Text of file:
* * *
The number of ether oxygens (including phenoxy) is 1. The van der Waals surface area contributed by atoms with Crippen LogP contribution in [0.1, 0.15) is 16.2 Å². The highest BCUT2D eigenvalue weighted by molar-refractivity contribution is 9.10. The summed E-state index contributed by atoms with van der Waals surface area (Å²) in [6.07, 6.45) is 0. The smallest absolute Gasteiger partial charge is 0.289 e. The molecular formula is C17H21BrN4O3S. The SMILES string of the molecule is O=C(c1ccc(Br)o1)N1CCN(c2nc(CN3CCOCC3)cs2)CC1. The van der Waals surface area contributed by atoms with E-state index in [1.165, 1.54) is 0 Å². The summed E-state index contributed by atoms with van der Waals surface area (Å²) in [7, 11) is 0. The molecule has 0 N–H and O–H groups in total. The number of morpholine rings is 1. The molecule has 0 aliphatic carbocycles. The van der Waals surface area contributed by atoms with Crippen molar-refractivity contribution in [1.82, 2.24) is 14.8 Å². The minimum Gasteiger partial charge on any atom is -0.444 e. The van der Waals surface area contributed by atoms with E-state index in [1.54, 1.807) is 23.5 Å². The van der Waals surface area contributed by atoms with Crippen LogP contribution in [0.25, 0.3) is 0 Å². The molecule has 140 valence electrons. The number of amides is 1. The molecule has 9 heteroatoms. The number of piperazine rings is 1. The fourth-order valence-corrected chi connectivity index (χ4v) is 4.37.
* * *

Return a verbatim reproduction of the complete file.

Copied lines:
The number of ether oxygens (including phenoxy) is 1. The van der Waals surface area contributed by atoms with Crippen LogP contribution in [0.1, 0.15) is 16.2 Å². The highest BCUT2D eigenvalue weighted by molar-refractivity contribution is 9.10. The summed E-state index contributed by atoms with van der Waals surface area (Å²) in [6.07, 6.45) is 0. The smallest absolute Gasteiger partial charge is 0.289 e. The molecular formula is C17H21BrN4O3S. The SMILES string of the molecule is O=C(c1ccc(Br)o1)N1CCN(c2nc(CN3CCOCC3)cs2)CC1. The van der Waals surface area contributed by atoms with E-state index in [1.165, 1.54) is 0 Å². The summed E-state index contributed by atoms with van der Waals surface area (Å²) in [7, 11) is 0. The molecule has 0 N–H and O–H groups in total. The number of morpholine rings is 1. The molecule has 0 aliphatic carbocycles. The van der Waals surface area contributed by atoms with Crippen molar-refractivity contribution in [1.82, 2.24) is 14.8 Å². The minimum Gasteiger partial charge on any atom is -0.444 e. The van der Waals surface area contributed by atoms with E-state index in [1.54, 1.807) is 23.5 Å². The van der Waals surface area contributed by atoms with Crippen LogP contribution in [0.25, 0.3) is 0 Å². The molecule has 140 valence electrons. The number of amides is 1. The molecule has 9 heteroatoms. The number of piperazine rings is 1. The fourth-order valence-corrected chi connectivity index (χ4v) is 4.37.